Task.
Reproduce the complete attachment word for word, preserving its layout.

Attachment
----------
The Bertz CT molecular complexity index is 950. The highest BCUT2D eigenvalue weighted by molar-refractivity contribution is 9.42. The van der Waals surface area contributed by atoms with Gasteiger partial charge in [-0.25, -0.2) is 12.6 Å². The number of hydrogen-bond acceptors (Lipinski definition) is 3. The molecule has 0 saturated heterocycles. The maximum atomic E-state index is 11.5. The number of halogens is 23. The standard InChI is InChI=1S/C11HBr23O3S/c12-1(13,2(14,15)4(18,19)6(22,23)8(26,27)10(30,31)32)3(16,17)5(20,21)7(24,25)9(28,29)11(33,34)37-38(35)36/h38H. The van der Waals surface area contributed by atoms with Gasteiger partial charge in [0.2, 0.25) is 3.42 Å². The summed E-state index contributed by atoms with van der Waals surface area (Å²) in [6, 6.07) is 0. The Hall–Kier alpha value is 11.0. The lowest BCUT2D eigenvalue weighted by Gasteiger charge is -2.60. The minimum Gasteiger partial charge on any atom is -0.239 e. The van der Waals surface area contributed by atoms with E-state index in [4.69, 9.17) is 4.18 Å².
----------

The Bertz CT molecular complexity index is 950. The highest BCUT2D eigenvalue weighted by molar-refractivity contribution is 9.42. The van der Waals surface area contributed by atoms with Gasteiger partial charge in [-0.25, -0.2) is 12.6 Å². The number of hydrogen-bond acceptors (Lipinski definition) is 3. The molecule has 0 saturated heterocycles. The maximum atomic E-state index is 11.5. The number of halogens is 23. The standard InChI is InChI=1S/C11HBr23O3S/c12-1(13,2(14,15)4(18,19)6(22,23)8(26,27)10(30,31)32)3(16,17)5(20,21)7(24,25)9(28,29)11(33,34)37-38(35)36/h38H. The van der Waals surface area contributed by atoms with Gasteiger partial charge in [0.2, 0.25) is 3.42 Å². The summed E-state index contributed by atoms with van der Waals surface area (Å²) in [6, 6.07) is 0. The Hall–Kier alpha value is 11.0. The lowest BCUT2D eigenvalue weighted by Gasteiger charge is -2.60. The minimum Gasteiger partial charge on any atom is -0.239 e. The van der Waals surface area contributed by atoms with E-state index in [4.69, 9.17) is 4.18 Å².